Paris is a city changed, for the better. When I last visited it 16 years ago, as a young, poorly travelled person at their first job, I liked it as tourists do. Last week, I saw it with older, green eyes. I was struck by the success of its cycling programme. If you are fairly fit in Paris today, and the weather tolerable, you don't need a car. Metro apart, there are hundreds of cycles to rent. In this city of 11 million, well-dressed men and women frequently whizz by. This in the midst of a very motorised city with full car parks.
Indian cities should learn. Our air pollution levels are high. Many people - often poor - already cycle to work. Poor cycling infrastructure ensures they are unsafe. In many cities-from Pune to Goa to Bangalore -an interest in cycling is brewing. About 30% of India's population is under 25. They comprise the core of cycling clubs, sometimes consider cycling to college and will be future buyers of cars. Braiding these strands, cycling should be strategically introduced as an important means of transportation. Let's be Parisian, but with a twist.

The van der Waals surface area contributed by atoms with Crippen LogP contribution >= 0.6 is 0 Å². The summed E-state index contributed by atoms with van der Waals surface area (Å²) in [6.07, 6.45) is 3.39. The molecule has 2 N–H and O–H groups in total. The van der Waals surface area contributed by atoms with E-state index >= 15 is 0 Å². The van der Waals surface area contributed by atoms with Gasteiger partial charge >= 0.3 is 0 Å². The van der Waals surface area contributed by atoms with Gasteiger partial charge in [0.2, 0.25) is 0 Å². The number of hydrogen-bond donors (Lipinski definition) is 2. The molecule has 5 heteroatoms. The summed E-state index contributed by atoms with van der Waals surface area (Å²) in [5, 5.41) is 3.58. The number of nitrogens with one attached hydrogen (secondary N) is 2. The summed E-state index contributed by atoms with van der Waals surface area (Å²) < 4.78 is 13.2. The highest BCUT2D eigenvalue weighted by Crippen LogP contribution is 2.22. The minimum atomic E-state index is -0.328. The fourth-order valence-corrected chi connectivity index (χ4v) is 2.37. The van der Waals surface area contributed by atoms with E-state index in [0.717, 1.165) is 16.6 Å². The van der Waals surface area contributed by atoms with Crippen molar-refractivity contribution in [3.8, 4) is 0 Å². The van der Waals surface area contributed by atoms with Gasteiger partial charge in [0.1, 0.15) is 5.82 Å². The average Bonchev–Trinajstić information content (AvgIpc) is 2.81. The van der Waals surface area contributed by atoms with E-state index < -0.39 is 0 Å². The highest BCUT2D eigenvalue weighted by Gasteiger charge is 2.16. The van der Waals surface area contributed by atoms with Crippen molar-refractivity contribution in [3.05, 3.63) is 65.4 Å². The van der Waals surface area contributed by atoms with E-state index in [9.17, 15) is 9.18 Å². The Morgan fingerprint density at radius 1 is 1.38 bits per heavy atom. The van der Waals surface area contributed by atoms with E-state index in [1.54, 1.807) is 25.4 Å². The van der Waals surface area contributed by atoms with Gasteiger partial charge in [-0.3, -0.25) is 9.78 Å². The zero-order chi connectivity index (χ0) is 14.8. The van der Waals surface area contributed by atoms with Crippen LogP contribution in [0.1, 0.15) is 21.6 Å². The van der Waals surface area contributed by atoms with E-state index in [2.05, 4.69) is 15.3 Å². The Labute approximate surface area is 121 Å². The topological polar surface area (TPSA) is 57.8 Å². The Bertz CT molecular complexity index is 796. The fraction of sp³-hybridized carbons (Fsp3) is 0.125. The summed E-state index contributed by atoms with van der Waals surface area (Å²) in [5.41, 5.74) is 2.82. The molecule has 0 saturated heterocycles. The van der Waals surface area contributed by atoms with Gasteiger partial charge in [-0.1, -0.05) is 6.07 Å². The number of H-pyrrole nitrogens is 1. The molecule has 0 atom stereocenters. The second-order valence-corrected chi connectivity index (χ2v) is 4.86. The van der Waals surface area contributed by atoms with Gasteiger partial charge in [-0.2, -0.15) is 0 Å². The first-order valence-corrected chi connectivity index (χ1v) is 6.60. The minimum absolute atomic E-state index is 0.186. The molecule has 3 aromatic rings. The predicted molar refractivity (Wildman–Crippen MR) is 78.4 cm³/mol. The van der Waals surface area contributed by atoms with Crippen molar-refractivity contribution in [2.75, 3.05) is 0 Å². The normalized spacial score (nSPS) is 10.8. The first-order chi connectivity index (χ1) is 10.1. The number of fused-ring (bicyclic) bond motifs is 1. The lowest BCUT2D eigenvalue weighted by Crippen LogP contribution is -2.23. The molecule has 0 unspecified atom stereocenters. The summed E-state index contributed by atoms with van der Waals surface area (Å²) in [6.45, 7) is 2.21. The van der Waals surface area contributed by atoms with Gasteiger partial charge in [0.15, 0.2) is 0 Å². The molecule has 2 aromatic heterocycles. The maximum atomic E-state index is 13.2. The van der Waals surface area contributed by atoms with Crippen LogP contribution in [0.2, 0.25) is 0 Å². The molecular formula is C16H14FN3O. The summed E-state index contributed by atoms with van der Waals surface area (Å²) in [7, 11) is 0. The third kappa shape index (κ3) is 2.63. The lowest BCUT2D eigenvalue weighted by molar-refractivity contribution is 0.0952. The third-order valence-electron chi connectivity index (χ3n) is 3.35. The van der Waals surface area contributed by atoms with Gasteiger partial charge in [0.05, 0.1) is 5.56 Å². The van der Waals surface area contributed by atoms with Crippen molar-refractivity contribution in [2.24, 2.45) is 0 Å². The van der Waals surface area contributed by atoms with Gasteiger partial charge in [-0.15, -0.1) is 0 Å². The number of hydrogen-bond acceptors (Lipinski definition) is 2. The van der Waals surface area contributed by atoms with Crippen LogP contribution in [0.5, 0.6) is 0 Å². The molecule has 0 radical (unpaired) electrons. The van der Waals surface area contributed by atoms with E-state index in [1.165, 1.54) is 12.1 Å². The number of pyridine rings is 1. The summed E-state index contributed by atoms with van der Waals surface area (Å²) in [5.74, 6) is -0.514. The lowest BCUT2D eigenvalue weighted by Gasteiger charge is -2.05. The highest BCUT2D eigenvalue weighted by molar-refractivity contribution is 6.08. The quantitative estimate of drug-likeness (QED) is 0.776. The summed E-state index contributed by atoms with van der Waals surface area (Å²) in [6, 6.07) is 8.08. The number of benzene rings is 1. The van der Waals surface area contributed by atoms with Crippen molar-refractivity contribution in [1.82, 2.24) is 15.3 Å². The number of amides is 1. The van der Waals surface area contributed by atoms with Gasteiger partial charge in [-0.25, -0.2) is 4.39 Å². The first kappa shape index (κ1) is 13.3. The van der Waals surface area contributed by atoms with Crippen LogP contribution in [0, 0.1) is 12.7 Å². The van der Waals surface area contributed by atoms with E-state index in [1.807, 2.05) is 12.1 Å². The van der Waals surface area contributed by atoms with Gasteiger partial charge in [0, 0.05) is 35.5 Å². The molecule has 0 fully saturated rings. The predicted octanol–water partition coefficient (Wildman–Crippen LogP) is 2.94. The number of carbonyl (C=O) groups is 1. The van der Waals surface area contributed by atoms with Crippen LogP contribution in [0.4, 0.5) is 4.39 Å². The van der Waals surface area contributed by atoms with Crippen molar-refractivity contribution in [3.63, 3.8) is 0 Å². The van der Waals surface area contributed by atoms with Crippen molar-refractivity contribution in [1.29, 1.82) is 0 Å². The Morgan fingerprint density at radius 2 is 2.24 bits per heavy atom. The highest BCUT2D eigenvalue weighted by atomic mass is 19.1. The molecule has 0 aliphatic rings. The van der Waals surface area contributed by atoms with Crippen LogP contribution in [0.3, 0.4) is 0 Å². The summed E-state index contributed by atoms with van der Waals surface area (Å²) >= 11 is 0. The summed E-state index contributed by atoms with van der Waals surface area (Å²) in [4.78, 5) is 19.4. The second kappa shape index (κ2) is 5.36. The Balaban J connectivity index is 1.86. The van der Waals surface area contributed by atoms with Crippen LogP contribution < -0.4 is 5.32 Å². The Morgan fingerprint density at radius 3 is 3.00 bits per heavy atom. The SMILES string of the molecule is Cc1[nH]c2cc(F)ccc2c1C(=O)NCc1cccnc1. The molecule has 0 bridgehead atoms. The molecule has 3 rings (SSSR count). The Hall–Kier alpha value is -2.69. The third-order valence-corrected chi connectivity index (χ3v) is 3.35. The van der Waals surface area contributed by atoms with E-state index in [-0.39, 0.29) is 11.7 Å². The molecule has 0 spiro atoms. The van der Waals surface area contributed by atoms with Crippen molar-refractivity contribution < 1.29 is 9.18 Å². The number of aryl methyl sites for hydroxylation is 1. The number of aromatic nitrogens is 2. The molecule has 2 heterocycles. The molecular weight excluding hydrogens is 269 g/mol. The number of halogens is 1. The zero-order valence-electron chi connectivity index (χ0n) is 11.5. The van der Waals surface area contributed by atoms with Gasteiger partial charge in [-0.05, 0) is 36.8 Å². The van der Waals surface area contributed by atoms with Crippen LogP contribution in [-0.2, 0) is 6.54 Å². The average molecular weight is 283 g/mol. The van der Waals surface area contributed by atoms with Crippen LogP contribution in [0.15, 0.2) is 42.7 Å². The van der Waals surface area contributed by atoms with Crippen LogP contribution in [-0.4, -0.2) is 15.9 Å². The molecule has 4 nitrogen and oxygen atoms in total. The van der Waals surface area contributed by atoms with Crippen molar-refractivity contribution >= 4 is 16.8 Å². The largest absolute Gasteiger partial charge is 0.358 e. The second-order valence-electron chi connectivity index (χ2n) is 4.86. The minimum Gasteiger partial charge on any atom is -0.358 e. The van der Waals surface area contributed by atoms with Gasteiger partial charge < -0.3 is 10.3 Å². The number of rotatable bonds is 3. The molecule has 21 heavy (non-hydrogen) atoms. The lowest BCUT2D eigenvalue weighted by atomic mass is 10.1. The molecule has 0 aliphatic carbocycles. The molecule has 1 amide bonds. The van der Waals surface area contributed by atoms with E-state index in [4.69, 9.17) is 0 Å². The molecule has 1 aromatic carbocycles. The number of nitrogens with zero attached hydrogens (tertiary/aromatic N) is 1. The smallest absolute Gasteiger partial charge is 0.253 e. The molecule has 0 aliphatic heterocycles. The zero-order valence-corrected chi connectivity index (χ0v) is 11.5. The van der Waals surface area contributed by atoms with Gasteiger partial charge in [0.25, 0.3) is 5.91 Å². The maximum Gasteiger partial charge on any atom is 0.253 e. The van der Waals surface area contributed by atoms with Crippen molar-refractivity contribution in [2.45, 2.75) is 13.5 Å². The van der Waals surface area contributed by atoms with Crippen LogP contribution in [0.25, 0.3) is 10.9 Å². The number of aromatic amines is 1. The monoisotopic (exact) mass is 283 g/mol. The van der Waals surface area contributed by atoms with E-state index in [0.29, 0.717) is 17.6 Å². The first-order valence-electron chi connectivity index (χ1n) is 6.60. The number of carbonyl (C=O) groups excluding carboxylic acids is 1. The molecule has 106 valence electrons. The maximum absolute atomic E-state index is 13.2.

Visitors as Guards
Controversy surrounds the idea of tourists in protected areas. Of course, tourism takes its toll, with the noise and trash, for example, but it offers an unacknowledged service, if done well, it can be a monitoring mechanism for the ecosystem in some buffer zones and protected areas. Take the case of birds. Often, it is birders who raise the alarm when an area faces danger from alien species and lack of water. Both these public red alerts put pressure to improve the situation. Just as we ask for transparency in information sharing, allowing a limited number of people under strict conditions is an excellent way to keep smaller, isolated ecosystems protected. Something to consider as parks begin closing to prepare for the next season.